Crossfit Caution

I am intrigued by Crossfit and impressed by certain aspects, most notably the efforts to bring Olympic lifting and compound movements into the mainstream but I have always thought that it is more of an addition to your regular structured training methods than a program you can follow day in and day out. My discomfort with the process as a whole has been summed up eloquently in the article entitled “The Nonsense That Is Crossfit” and although the title may seem harsh, I believe it is fitting.

Read the article here and judge for yourself. I am not saying people shouldn’t do Crossfit, not at all, but I think as a complete workout tool it falls woefully short. As a piece of a well rounded and intelligently designed workout system I think it is a perfect fit. I believe you should take it in moderation rather than rely on it as a complete fitness system because as a well constructed program it is dangerous and inadequate. As a contrast, most fitness “professionals” have a warm and fuzzy feeling about Crossfit which I can’t blame them for, like Mark Sisson says, it’s better than 95% of the stuff out there…

Take a peek at this:

First off, as the name implies Crossfit wants to blend various training modalities to produce an effective workout. Certainly nothing wrong with that, as a general idea. However, Crossfit wants to use various training methods without obeying any of the principles behind these methods. This makes it not only ill-conceived, but even dangerous, especially with the choices it seems to make, over and over again. Crossfitters never deal with questions or even basic principles of exercise physiology. Let’s look at the Overload and SAID principles of adaptive response. In a given workout, which energy systems are you targeting and when and why within the workout? What are the recovery demands of employing this tactic – in the immediate, the residual, and the cumulative realms of its implementation? As I say in every one of my projects, 1) a collection of exercises does not equal a proper workout, and 2) a collection of workouts, does not equal a proper program design…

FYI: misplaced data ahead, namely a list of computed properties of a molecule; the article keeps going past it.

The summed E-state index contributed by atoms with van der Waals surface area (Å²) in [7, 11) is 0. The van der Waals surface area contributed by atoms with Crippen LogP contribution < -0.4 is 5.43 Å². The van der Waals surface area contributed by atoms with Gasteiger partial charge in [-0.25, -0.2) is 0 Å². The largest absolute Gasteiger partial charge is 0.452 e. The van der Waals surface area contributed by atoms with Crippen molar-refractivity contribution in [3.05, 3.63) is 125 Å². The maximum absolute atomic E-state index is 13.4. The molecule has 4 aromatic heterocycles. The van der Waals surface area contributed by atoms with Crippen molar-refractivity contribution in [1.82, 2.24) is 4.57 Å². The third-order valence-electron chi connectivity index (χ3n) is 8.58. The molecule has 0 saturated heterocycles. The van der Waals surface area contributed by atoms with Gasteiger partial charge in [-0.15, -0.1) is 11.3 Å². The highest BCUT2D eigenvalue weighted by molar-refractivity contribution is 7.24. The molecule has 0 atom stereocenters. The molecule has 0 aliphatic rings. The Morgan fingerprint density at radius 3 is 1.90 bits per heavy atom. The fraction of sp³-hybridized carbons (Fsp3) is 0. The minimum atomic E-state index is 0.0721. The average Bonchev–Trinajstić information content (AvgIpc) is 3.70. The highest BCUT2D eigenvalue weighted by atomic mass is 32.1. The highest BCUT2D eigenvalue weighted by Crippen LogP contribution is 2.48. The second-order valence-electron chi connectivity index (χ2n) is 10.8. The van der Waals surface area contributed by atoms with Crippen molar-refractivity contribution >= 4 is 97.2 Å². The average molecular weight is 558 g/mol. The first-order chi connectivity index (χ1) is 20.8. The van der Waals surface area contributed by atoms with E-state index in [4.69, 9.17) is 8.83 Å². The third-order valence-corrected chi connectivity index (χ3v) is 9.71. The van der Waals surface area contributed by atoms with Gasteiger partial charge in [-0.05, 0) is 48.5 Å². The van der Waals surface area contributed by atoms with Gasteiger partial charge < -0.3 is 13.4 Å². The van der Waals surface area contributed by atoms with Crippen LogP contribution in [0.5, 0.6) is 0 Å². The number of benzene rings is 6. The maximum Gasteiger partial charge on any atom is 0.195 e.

Let me backtrack for a minute. Crossfit’s premier fundamental flaw is that it has no methodology behind it, only methods. These methods are flawed because they do not follow recognized principles. By comparison, Yoga is a methodology. Pilates, is a methodology. Jim Wendler’s 5,3,1 is a methodology (and a proper progressive program design). My Innervation Training and MET designs are methodologies. And even P90X, while a little shaky in terms of adhering to principles and methodology – P90X is still a properly designed program. Crossfit is not.


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This entry was posted on Tuesday, February 21st, 2012 at 12:35 PM and is filed under Crossfit WOD Type Workouts. You can follow any responses to this entry through the RSS 2.0 feed. You can leave a response, or trackback from your own site.

4 Responses to “Crossfit Caution”

  1. homeworkoutcoach

    I like to use both P90x workouts and Cross Fit. Look up the Angie workout. It is a great home workout you can do with minimal equipment. I enjoy your blog!

  2. P90X / Insanity – Something to Prove » BSRD46 – Busy Week / Change Of Direction

    […] care of many of the issues people claim with not having enough time to work out (nice excuse!). I did write a piece not too long ago about the Crossfit Nonsense article that probably was a little harsh but let me take a second here […]

  3. P90X / Insanity – Something to Prove » R11D86-90 – Welcome To The End

    […] be 4 months of bootcamp type workouts plus as many Crossfit WODs as I can manage. I will mitigate their poor distribution of work by rearranging the schedule when required but I am pretty excited about it. I will also try to work […]

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    […] WODs typically is that they are not a complete system of workouts when done as a daily routine. I have gone over it before so I don’t need to rehash it but basically as a daily workout, the WODs can be woefully […]

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